Breastfeeding mothers have nutrient requirements similar to women in the third trimester of pregnancy. After all, they’re continuing to provide nutrients for their babies through their milk, and milk production requires energy, macronutrients, micronutrients, and water. Breastfeeding women have a remarkable ability to make enough milk to meet their babies’ nutrient needs even without an optimal diet, but eating well supports maternal health and energy levels during this demanding time.
Breastfeeding increases energy requirements by about 450 to 500 calories per day, part of which can be supplied by using adipose stored in pregnancy and part of which should be supplied from greater caloric intake. In general, breastfeeding mothers can eat a wide variety of foods, and they don’t usually need to avoid or restrict any specific foods. However, as in pregnancy, they should continue to avoid high-mercury fish. Consuming low-mercury fish 2 to 3 times per week provides the omega-3 fatty acids DHA and EPA, which pass into breast milk and support brain and eye development for the breastfeeding infant.13 There is no need to avoid common food allergens, such as peanut or dairy; avoiding these foods while breastfeeding has not been shown to reduce babies’ chances of developing food allergies.14 Sometimes women find that certain foods, such as garlic or spicy foods, are associated with fussiness or gas in their infants, and they may experiment with avoiding those foods. However, most infants don’t have a problem tolerating these foods. In fact, flavors from the mother’s diet pass into breast milk, so researchers hypothesize that when mothers eat a wide variety of foods and flavors while breastfeeding, their children grow up to be more adventurous eaters.15
In addition to consuming a nutrient-dense diet, obstetricians sometimes recommend that breastfeeding mothers continue taking a prenatal supplement to ensure that their micronutrient needs are met. Breastfeeding mothers should also be sure to drink plenty of fluids to support milk production.13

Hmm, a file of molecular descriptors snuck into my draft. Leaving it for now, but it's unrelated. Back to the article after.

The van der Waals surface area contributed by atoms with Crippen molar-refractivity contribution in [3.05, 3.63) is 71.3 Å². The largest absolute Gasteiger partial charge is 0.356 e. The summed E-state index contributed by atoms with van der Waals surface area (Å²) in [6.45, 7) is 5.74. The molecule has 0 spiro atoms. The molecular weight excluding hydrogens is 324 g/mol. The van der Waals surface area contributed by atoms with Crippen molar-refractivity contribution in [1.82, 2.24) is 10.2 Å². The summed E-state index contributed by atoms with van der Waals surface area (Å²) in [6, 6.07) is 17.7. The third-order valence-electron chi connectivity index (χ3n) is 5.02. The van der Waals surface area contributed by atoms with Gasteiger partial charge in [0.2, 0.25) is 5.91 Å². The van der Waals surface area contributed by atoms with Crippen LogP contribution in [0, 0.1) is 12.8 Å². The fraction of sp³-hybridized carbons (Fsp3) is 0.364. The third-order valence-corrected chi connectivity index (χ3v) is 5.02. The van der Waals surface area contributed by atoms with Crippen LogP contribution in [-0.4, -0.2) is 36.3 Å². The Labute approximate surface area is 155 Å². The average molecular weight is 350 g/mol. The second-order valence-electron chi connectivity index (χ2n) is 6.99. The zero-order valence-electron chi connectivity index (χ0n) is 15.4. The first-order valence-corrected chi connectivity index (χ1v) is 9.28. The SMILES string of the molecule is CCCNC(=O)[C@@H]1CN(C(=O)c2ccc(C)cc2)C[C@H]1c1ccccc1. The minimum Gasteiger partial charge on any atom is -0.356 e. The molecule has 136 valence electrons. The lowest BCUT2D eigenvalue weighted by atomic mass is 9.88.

Similar to pregnancy, substances consumed by the breastfeeding mother can pass to the infant in her milk. However, how much passes into the milk depends on the type of substance and the timing of consumption relative to breastfeeding. For example, it’s considered safe for a breastfeeding mother to have an alcoholic drink so long as she waits at least two hours before breastfeeding, because by that point, most of the alcohol will have cleared her bloodstream and will not pass into her milk. Caffeine lasts longer in the blood but is considered safe in moderation, with a limit of about 300 milligrams per day.13 Cannabinoids, the chemicals found in cannabis, are fat-soluble and remain in a mother’s bloodstream and body tissues for much longer. Tetrahydrocannabinol (THC), the main psychoactive chemical in cannabis, has been detected in breast milk as much as 6 weeks after a mother used cannabis.16 Although it’s not clear how these chemicals affect babies when consumed in breast milk, medical organizations agree it’s best to avoid using cannabis while breastfeeding.
The National Institutes of Health’s LactMed database is a great resource for information about the safety of drugs, medications, and supplements during breastfeeding.
To a certain extent, the nutrient composition of infant formula is modeled after that of human milk, and although it by no means duplicates breast milk, it is a safe and effective substitute. Formula is made from ingredients such as cow’s milk, soy, vegetable oils,
and corn syrup. These may be combined in ways to mimic the overall macronutrient composition of breast milk, but the content of individual amino acids, fatty acids, and sugars can vary somewhat. In addition, some of these nutrients are less digestible, so to compensate, formulas tend to have higher levels of some nutrients, such as protein, compared with breast milk. Formula contains more of some micronutrients, such as iron, vitamin D, and vitamin K, so deficiencies of these vitamins and minerals are more common in breastfed infants if they don’t receive appropriate supplementation or solid foods when the time comes.17